In order to reduce noise in the final data series, i.e. filter out small rapid motions due to natural camera holding jitter or a potential gunshot jiggle, a smoothing algorithm was used.  A simple but effective noise reduction technique engineers sometime call a low pass filter was used which consisted of a 7 point centered moving average of the raw angular velocity data.
Natural handheld camera jiggle is estimated from studies to range from just about 3 to 10 Hz. This corresponds to a cycle Period in the range of 2-6 Zapruder frames.  Alvarez claimed from his experience a natural peak in frequency of about 3 Hz which would be about 6 frames for one shake cycle. In order to help filter out possible involuntary effects like these, a moving average of greater or equal to these periods is used.  A rolling average of 7 points (7 frames of data; averaging 3 before, the center evaluation point, and 3 after) was chosen as the averaging window since it’s the nearest odd number  >  these noise periods, but isn’t so large to over-process the data and remove voluntary trends. Recall again that we are interested in looking for conscious/voluntary movements which typically have a longer duration or period than the quick involuntary jiggle movements.
The 7 point moving average of angular velocities was plotted vs frame number to visualize the change in camera angular velocity over time once jiggle is filtered out. (see graph below with units of deg/sec)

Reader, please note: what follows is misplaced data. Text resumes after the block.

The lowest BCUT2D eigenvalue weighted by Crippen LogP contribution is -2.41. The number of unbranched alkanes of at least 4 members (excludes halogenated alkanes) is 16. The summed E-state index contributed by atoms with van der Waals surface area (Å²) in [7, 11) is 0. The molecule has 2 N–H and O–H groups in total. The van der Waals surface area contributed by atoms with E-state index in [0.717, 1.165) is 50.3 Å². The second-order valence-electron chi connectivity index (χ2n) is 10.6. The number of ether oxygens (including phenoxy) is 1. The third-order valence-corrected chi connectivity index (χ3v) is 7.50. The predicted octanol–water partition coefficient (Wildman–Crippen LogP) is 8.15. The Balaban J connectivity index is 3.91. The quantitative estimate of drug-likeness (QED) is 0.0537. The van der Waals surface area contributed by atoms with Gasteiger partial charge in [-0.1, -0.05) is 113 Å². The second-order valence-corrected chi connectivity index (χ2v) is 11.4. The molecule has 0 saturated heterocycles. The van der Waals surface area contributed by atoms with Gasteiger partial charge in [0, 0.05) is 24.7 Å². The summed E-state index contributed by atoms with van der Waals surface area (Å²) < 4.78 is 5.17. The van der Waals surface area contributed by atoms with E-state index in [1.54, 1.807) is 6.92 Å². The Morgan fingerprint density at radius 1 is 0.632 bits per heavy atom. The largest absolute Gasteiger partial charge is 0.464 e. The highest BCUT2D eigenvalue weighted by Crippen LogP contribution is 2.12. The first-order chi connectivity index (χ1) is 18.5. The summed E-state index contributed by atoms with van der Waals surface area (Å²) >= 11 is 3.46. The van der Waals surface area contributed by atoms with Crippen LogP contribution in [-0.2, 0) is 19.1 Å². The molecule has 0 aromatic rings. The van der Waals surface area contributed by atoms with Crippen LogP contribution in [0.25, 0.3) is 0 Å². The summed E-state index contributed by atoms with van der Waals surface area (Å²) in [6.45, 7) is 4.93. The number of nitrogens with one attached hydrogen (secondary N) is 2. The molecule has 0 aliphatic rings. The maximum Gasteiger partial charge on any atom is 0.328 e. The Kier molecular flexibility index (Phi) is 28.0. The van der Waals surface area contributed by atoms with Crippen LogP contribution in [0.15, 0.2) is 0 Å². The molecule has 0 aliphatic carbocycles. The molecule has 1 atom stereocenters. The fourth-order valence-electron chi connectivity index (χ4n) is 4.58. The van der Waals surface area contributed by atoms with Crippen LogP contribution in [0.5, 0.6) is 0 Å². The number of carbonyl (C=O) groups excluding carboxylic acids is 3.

What now appears is a smoother graph with apparent zones of low-to-no angular velocity and zones of higher angular velocity and transitions between the two. Zapruder appeared to be alternating between non-panning and panning of the camera in the early part of the film as a way to keep the limo centered in the viewfinder while it was further up the street. The graph below highlights these different zones by shading. Magenta is low to no panning and green would be active panning. The circled areas are points of approximate constant angular velocity in those zones. At the far right the circled area has a gradual increase over time as Zapruders angular velocity (panning rate) increased as the limo started to get closer and had greater tangential motion relative to him.

What’s significant in this non-jiggle graph are the areas between the circled panning and non-panning segments. These are areas of noticeable change in angular velocity vs. time and these are camera accelerations that are necessarily voluntary as Zapruder changed the camera from non-panning to panning and vise-versa. Between the circled areas, peak acceleration from changes in panning action can be seen around the transitions near where the zone colors change and correspond to frames around z157, z166, z185, z199, and z207 (note these are peak points also highlighted in the jiggle analysis except the jiggle peak around z227 has been effectively filtered out here).  A smaller adjustment in rate while panning may have occurred at z191, z215, and z231, but these are not pronounced like the panning/non-panning transitions.

The primary camera voluntary action from the non-jiggle analysis is summarized in the table below.

Frame Range

Indicated camera action




Transition to panning




Transition to non-panning




Transition to panning




Transition to non-panning




Transition to Panning



(with slight rate adjustment)